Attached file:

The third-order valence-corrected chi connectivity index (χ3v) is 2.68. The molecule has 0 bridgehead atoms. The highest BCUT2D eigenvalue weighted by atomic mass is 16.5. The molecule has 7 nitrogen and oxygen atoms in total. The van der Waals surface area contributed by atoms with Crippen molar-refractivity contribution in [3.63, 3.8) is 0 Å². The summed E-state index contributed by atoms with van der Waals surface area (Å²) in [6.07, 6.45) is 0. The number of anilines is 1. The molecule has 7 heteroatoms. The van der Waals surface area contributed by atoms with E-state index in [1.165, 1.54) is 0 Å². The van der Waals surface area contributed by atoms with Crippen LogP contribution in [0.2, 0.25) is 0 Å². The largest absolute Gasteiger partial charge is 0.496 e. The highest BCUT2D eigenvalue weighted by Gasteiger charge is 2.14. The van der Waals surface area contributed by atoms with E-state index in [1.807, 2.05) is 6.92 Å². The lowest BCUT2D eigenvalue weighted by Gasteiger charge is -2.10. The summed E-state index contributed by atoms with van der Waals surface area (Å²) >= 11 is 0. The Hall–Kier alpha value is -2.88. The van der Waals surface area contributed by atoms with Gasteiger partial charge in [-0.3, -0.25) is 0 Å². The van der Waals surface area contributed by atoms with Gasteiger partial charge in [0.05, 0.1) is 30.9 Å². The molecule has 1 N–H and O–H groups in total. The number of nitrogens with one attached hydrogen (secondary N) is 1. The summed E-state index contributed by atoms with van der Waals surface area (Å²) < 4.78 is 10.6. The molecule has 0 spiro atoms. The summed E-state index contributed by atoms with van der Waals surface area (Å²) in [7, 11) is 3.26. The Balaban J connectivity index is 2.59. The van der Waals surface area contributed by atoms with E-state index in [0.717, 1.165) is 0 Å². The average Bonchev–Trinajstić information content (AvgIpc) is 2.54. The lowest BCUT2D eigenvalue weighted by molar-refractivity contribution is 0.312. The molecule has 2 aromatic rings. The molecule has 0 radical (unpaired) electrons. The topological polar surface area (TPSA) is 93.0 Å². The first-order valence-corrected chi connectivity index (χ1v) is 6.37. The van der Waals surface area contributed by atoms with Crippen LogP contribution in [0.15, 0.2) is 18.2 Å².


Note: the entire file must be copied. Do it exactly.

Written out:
The third-order valence-corrected chi connectivity index (χ3v) is 2.68. The molecule has 0 bridgehead atoms. The highest BCUT2D eigenvalue weighted by atomic mass is 16.5. The molecule has 7 nitrogen and oxygen atoms in total. The van der Waals surface area contributed by atoms with Crippen molar-refractivity contribution in [3.63, 3.8) is 0 Å². The summed E-state index contributed by atoms with van der Waals surface area (Å²) in [6.07, 6.45) is 0. The number of anilines is 1. The molecule has 7 heteroatoms. The van der Waals surface area contributed by atoms with E-state index in [1.165, 1.54) is 0 Å². The van der Waals surface area contributed by atoms with Crippen LogP contribution in [0.2, 0.25) is 0 Å². The largest absolute Gasteiger partial charge is 0.496 e. The highest BCUT2D eigenvalue weighted by Gasteiger charge is 2.14. The van der Waals surface area contributed by atoms with E-state index in [1.807, 2.05) is 6.92 Å². The lowest BCUT2D eigenvalue weighted by Gasteiger charge is -2.10. The summed E-state index contributed by atoms with van der Waals surface area (Å²) >= 11 is 0. The Hall–Kier alpha value is -2.88. The van der Waals surface area contributed by atoms with Gasteiger partial charge in [-0.3, -0.25) is 0 Å². The van der Waals surface area contributed by atoms with Gasteiger partial charge in [0.05, 0.1) is 30.9 Å². The molecule has 1 N–H and O–H groups in total. The number of nitrogens with one attached hydrogen (secondary N) is 1. The summed E-state index contributed by atoms with van der Waals surface area (Å²) < 4.78 is 10.6. The molecule has 0 spiro atoms. The summed E-state index contributed by atoms with van der Waals surface area (Å²) in [7, 11) is 3.26. The Balaban J connectivity index is 2.59. The van der Waals surface area contributed by atoms with E-state index in [0.717, 1.165) is 0 Å². The average Bonchev–Trinajstić information content (AvgIpc) is 2.54. The lowest BCUT2D eigenvalue weighted by molar-refractivity contribution is 0.312. The molecule has 2 aromatic rings. The molecule has 0 radical (unpaired) electrons. The topological polar surface area (TPSA) is 93.0 Å². The first-order valence-corrected chi connectivity index (χ1v) is 6.37. The van der Waals surface area contributed by atoms with Crippen LogP contribution in [0.15, 0.2) is 18.2 Å².